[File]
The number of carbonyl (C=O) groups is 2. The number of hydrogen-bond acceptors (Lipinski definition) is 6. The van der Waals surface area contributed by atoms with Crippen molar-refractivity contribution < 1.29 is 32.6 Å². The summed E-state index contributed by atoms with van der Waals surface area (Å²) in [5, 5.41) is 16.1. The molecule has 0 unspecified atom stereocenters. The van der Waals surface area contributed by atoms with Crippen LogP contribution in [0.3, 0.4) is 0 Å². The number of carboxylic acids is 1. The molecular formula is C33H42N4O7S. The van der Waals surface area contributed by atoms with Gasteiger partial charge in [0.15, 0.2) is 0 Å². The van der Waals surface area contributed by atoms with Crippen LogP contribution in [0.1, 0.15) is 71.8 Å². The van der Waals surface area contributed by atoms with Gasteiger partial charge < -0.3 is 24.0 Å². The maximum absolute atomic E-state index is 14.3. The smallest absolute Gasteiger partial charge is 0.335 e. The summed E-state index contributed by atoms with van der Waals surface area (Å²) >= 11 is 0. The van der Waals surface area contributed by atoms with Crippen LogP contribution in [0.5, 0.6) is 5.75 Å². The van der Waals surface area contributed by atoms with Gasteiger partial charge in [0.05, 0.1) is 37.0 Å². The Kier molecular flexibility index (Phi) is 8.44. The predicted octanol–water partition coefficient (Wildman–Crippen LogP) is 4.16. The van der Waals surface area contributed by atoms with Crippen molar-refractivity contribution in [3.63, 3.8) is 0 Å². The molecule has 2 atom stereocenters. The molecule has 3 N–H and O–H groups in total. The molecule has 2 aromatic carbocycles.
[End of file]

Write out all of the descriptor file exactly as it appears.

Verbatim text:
The number of carbonyl (C=O) groups is 2. The number of hydrogen-bond acceptors (Lipinski definition) is 6. The van der Waals surface area contributed by atoms with Crippen molar-refractivity contribution < 1.29 is 32.6 Å². The summed E-state index contributed by atoms with van der Waals surface area (Å²) in [5, 5.41) is 16.1. The molecule has 0 unspecified atom stereocenters. The van der Waals surface area contributed by atoms with Crippen LogP contribution in [0.3, 0.4) is 0 Å². The number of carboxylic acids is 1. The molecular formula is C33H42N4O7S. The van der Waals surface area contributed by atoms with Gasteiger partial charge in [0.15, 0.2) is 0 Å². The van der Waals surface area contributed by atoms with Crippen LogP contribution in [0.1, 0.15) is 71.8 Å². The van der Waals surface area contributed by atoms with Gasteiger partial charge < -0.3 is 24.0 Å². The maximum absolute atomic E-state index is 14.3. The smallest absolute Gasteiger partial charge is 0.335 e. The summed E-state index contributed by atoms with van der Waals surface area (Å²) >= 11 is 0. The van der Waals surface area contributed by atoms with Crippen LogP contribution in [0.5, 0.6) is 5.75 Å². The van der Waals surface area contributed by atoms with Gasteiger partial charge in [0.05, 0.1) is 37.0 Å². The Kier molecular flexibility index (Phi) is 8.44. The predicted octanol–water partition coefficient (Wildman–Crippen LogP) is 4.16. The van der Waals surface area contributed by atoms with Crippen molar-refractivity contribution in [3.63, 3.8) is 0 Å². The molecule has 2 atom stereocenters. The molecule has 3 N–H and O–H groups in total. The molecule has 2 aromatic carbocycles.